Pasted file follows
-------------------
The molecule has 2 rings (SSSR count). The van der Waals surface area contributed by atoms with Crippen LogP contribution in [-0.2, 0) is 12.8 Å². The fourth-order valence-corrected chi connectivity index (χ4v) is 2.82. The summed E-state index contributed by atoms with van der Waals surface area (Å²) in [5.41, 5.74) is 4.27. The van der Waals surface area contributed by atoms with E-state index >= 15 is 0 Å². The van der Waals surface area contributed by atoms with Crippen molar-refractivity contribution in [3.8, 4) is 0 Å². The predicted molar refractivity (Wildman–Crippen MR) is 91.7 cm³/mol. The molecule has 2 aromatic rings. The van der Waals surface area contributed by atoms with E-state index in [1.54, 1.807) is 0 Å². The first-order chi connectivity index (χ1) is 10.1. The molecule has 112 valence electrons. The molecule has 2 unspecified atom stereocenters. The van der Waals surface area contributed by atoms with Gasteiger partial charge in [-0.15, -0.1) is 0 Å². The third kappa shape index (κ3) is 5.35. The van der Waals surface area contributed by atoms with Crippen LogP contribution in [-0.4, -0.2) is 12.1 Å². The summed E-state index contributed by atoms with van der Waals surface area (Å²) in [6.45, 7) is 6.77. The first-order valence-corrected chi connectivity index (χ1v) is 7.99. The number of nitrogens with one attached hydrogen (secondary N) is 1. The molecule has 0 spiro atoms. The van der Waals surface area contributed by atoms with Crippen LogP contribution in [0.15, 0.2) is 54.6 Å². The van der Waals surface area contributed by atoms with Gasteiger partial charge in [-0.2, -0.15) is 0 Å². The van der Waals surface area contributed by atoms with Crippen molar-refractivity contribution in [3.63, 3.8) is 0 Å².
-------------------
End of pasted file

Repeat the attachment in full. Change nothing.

The molecule has 2 rings (SSSR count). The van der Waals surface area contributed by atoms with Crippen LogP contribution in [-0.2, 0) is 12.8 Å². The fourth-order valence-corrected chi connectivity index (χ4v) is 2.82. The summed E-state index contributed by atoms with van der Waals surface area (Å²) in [5.41, 5.74) is 4.27. The van der Waals surface area contributed by atoms with E-state index >= 15 is 0 Å². The van der Waals surface area contributed by atoms with Crippen molar-refractivity contribution in [3.8, 4) is 0 Å². The predicted molar refractivity (Wildman–Crippen MR) is 91.7 cm³/mol. The molecule has 2 aromatic rings. The van der Waals surface area contributed by atoms with E-state index in [1.54, 1.807) is 0 Å². The first-order chi connectivity index (χ1) is 10.1. The molecule has 112 valence electrons. The molecule has 2 unspecified atom stereocenters. The van der Waals surface area contributed by atoms with Gasteiger partial charge in [-0.15, -0.1) is 0 Å². The third kappa shape index (κ3) is 5.35. The van der Waals surface area contributed by atoms with Crippen LogP contribution in [-0.4, -0.2) is 12.1 Å². The summed E-state index contributed by atoms with van der Waals surface area (Å²) in [6.45, 7) is 6.77. The first-order valence-corrected chi connectivity index (χ1v) is 7.99. The number of nitrogens with one attached hydrogen (secondary N) is 1. The molecule has 0 spiro atoms. The van der Waals surface area contributed by atoms with Crippen LogP contribution in [0.15, 0.2) is 54.6 Å². The van der Waals surface area contributed by atoms with Gasteiger partial charge in [-0.2, -0.15) is 0 Å². The van der Waals surface area contributed by atoms with Crippen molar-refractivity contribution in [3.63, 3.8) is 0 Å².